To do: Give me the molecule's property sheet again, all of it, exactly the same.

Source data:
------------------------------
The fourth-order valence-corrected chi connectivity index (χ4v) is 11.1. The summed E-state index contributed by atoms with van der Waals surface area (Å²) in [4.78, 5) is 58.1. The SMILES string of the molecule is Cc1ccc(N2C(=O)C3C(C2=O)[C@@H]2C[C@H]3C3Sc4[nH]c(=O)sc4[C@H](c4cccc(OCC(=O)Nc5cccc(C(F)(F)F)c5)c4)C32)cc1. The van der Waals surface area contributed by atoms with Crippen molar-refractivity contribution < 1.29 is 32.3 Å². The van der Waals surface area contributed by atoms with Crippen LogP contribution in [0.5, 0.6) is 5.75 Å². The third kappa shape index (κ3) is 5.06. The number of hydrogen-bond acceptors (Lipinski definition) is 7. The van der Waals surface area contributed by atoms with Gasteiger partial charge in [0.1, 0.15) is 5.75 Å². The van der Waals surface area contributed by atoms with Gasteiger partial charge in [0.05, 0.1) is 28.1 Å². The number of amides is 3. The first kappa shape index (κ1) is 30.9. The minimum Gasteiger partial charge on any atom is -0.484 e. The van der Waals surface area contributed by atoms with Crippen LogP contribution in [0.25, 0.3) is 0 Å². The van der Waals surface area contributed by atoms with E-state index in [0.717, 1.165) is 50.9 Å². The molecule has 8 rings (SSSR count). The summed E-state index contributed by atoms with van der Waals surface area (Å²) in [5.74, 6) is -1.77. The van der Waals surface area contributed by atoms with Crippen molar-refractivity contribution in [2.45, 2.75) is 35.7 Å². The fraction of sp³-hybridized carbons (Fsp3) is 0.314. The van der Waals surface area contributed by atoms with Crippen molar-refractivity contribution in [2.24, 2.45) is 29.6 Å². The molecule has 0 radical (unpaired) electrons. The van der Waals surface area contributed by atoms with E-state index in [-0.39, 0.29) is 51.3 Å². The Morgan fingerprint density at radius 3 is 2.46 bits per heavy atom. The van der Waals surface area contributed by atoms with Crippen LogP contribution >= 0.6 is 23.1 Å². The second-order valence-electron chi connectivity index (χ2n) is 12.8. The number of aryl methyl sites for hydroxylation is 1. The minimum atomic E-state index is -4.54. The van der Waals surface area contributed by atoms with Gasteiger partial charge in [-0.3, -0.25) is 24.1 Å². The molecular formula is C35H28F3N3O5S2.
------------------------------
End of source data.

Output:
The fourth-order valence-corrected chi connectivity index (χ4v) is 11.1. The summed E-state index contributed by atoms with van der Waals surface area (Å²) in [4.78, 5) is 58.1. The SMILES string of the molecule is Cc1ccc(N2C(=O)C3C(C2=O)[C@@H]2C[C@H]3C3Sc4[nH]c(=O)sc4[C@H](c4cccc(OCC(=O)Nc5cccc(C(F)(F)F)c5)c4)C32)cc1. The van der Waals surface area contributed by atoms with Crippen molar-refractivity contribution < 1.29 is 32.3 Å². The van der Waals surface area contributed by atoms with Crippen LogP contribution in [0.5, 0.6) is 5.75 Å². The third kappa shape index (κ3) is 5.06. The number of hydrogen-bond acceptors (Lipinski definition) is 7. The van der Waals surface area contributed by atoms with Gasteiger partial charge in [0.1, 0.15) is 5.75 Å². The van der Waals surface area contributed by atoms with Gasteiger partial charge in [0.05, 0.1) is 28.1 Å². The number of amides is 3. The first kappa shape index (κ1) is 30.9. The minimum Gasteiger partial charge on any atom is -0.484 e. The van der Waals surface area contributed by atoms with Crippen LogP contribution in [0.25, 0.3) is 0 Å². The van der Waals surface area contributed by atoms with E-state index in [0.717, 1.165) is 50.9 Å². The molecule has 8 rings (SSSR count). The summed E-state index contributed by atoms with van der Waals surface area (Å²) in [5.74, 6) is -1.77. The van der Waals surface area contributed by atoms with Crippen molar-refractivity contribution in [2.45, 2.75) is 35.7 Å². The fraction of sp³-hybridized carbons (Fsp3) is 0.314. The van der Waals surface area contributed by atoms with Crippen molar-refractivity contribution in [2.24, 2.45) is 29.6 Å². The molecule has 0 radical (unpaired) electrons. The van der Waals surface area contributed by atoms with E-state index in [-0.39, 0.29) is 51.3 Å². The Morgan fingerprint density at radius 3 is 2.46 bits per heavy atom. The van der Waals surface area contributed by atoms with Crippen LogP contribution >= 0.6 is 23.1 Å². The second-order valence-electron chi connectivity index (χ2n) is 12.8. The number of aryl methyl sites for hydroxylation is 1. The minimum atomic E-state index is -4.54. The van der Waals surface area contributed by atoms with Gasteiger partial charge in [-0.3, -0.25) is 24.1 Å². The molecular formula is C35H28F3N3O5S2.